The West Bengal government has at last steered through the state Assembly the legislation conferring university status on the 193-year-old Presidency College of Kolkata, thus ending an epic, nearly four-decade battle to secure for it the autonomy it deserves. As the institution is known for its excellence, not just in India but also beyond the country’s shores, its travails in seeking to stop being a government college are relevant for the whole country and provide an abject lesson in how not to run higher education.
The development is a pointer to the political upheaval that is engulfing the state. The state government woke up only when, late last year, Trinamool Congress leader Mamata Banerjee added her voice to the long-standing campaign for autonomy. Chief Minister Buddhadeb Bhattacharya, an alumnus himself, had wanted to get this done long ago but his party, the CPI(M), had opposed it. The reasons for the initial opposition and the recent volte face are revealing. Since the late 1960s, the dominant Left forces in the state have cared less for academic excellence and more for their desire to control higher education and appease the government college teachers’ union, which was against any special status to Presidency College.
Attitudes have changed because the prospect of defeat in the Assembly elections next year stares the Left Front in the face. Particularly humiliating is the loss of support among the state’s intelligentsia, after the violent incidents in Nandigram over land acquisition. Once Ms Banerjee added her voice to the demand for autonomy, it saw merit in usurping an emotive issue for the state’s educated middle class. Otherwise, if Ms Banerjee and her party were to win next year, the Left would have offered her on a platter a chance to deliver a popular measure and take all the credit. The one-upmanship at play is clear from the fact that, after having asked for autonomy status for long, the Congress-Trinamool Opposition in the state opposed the passing of the Bill on the Assembly floor, demanding greater scrutiny.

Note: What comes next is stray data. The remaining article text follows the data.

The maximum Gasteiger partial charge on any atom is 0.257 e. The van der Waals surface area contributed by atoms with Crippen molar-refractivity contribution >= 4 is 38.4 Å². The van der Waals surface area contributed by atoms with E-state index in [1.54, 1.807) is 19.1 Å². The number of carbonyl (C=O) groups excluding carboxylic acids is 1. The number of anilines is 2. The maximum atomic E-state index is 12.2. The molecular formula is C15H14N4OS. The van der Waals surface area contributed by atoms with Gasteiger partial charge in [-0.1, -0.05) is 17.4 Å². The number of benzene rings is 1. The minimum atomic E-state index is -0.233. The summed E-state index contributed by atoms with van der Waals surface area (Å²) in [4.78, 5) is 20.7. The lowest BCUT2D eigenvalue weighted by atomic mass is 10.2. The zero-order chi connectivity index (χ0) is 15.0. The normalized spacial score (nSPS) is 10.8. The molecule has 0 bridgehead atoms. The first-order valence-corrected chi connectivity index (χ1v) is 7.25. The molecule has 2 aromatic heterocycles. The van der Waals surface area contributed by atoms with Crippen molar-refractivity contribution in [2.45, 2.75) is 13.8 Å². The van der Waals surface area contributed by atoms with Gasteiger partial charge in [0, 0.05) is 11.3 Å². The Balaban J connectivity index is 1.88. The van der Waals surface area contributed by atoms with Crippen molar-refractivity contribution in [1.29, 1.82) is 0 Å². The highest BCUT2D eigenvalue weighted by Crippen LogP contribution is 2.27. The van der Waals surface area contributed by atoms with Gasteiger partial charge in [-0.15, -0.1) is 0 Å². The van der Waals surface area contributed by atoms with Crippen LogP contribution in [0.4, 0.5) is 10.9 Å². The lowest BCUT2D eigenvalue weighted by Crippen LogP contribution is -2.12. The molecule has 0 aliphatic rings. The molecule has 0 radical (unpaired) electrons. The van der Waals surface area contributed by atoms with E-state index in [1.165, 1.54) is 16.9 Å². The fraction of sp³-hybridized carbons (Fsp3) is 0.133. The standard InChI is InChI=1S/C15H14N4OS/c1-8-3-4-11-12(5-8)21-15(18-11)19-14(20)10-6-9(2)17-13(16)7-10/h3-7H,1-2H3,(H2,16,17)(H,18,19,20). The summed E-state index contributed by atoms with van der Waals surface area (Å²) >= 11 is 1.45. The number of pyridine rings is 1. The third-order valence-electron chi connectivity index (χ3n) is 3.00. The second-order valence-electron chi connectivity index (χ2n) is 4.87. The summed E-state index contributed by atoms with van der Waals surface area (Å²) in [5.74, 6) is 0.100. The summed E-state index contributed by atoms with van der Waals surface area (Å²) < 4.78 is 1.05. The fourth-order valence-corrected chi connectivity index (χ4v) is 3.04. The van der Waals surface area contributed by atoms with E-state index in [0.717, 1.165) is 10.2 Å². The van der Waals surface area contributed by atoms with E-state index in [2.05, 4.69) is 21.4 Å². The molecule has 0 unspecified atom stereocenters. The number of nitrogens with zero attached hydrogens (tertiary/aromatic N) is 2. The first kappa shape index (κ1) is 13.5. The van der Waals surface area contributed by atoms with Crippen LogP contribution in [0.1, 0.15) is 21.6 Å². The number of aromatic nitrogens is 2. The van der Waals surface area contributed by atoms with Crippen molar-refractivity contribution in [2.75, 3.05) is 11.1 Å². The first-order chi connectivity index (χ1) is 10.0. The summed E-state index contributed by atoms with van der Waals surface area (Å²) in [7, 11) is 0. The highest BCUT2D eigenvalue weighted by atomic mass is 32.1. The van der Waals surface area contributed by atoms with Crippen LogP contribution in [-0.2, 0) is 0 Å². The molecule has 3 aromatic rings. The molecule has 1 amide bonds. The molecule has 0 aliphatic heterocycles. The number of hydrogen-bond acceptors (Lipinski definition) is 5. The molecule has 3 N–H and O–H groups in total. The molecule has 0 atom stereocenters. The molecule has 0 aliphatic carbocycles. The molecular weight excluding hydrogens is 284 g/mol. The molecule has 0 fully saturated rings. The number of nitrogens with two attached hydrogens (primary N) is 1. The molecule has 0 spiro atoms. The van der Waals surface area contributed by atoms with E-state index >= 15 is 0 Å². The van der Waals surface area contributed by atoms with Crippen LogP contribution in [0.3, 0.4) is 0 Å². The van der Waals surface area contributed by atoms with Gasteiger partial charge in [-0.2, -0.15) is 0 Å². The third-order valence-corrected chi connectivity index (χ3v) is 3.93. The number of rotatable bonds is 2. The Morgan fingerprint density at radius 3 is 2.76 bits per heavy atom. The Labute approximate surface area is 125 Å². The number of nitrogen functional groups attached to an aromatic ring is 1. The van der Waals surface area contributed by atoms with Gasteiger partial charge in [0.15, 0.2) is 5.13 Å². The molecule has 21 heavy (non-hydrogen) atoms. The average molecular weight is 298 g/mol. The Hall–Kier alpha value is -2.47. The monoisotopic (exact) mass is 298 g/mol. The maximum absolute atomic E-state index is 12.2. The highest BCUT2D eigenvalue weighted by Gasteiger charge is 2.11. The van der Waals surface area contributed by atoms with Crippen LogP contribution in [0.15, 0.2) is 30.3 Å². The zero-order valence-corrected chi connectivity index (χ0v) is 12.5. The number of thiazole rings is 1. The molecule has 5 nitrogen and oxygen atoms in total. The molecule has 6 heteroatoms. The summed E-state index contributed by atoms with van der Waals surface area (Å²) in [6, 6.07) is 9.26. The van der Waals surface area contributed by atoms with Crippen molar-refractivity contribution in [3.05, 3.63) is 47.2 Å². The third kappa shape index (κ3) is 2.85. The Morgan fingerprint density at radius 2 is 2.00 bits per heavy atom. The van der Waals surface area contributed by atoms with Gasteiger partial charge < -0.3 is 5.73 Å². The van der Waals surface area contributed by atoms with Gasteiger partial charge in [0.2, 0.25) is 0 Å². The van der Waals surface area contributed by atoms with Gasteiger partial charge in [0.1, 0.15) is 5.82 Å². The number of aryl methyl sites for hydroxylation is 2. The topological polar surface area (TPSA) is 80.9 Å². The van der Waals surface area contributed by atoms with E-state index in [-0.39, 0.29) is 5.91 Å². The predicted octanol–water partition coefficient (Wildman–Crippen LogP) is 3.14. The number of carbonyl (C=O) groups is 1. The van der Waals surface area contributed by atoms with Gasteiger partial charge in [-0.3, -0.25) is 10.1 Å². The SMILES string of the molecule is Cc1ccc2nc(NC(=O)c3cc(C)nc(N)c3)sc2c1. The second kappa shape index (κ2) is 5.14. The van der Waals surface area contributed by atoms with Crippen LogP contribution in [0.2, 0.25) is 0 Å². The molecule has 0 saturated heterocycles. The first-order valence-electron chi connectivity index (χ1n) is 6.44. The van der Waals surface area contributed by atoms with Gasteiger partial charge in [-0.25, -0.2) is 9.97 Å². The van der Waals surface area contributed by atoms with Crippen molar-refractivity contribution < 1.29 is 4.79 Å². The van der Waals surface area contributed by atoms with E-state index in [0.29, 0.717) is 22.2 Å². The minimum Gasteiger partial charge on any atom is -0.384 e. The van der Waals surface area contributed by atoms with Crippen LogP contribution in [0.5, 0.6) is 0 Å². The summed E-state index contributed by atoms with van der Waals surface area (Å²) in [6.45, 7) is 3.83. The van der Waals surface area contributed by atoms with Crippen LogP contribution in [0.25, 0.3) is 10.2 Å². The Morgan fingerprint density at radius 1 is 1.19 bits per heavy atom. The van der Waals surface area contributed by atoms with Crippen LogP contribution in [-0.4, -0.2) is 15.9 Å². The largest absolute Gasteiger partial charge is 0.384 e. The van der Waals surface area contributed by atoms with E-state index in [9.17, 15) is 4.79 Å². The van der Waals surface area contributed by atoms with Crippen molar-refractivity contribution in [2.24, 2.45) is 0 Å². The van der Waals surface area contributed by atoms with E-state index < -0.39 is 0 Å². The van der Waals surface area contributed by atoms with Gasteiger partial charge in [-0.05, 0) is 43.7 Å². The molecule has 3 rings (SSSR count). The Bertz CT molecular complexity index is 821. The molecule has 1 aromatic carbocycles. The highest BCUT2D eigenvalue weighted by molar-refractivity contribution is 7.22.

Full university status will not be a password to academic excellence. A great deal will depend on who the government will appoint as the new university’s first vice-chancellor, till the electoral arrangement provided under the new law can be set up. Also, Presidency University will be no different from other state universities across the country, which have state politicians meddling in their affairs, invariably to the detriment of academic standards. The university’s budget will have to be approved by the state government, the difference being that it will be able to secure endowments and funding independently and not include what it does with these in the budget. This something will be better than the earlier nothing.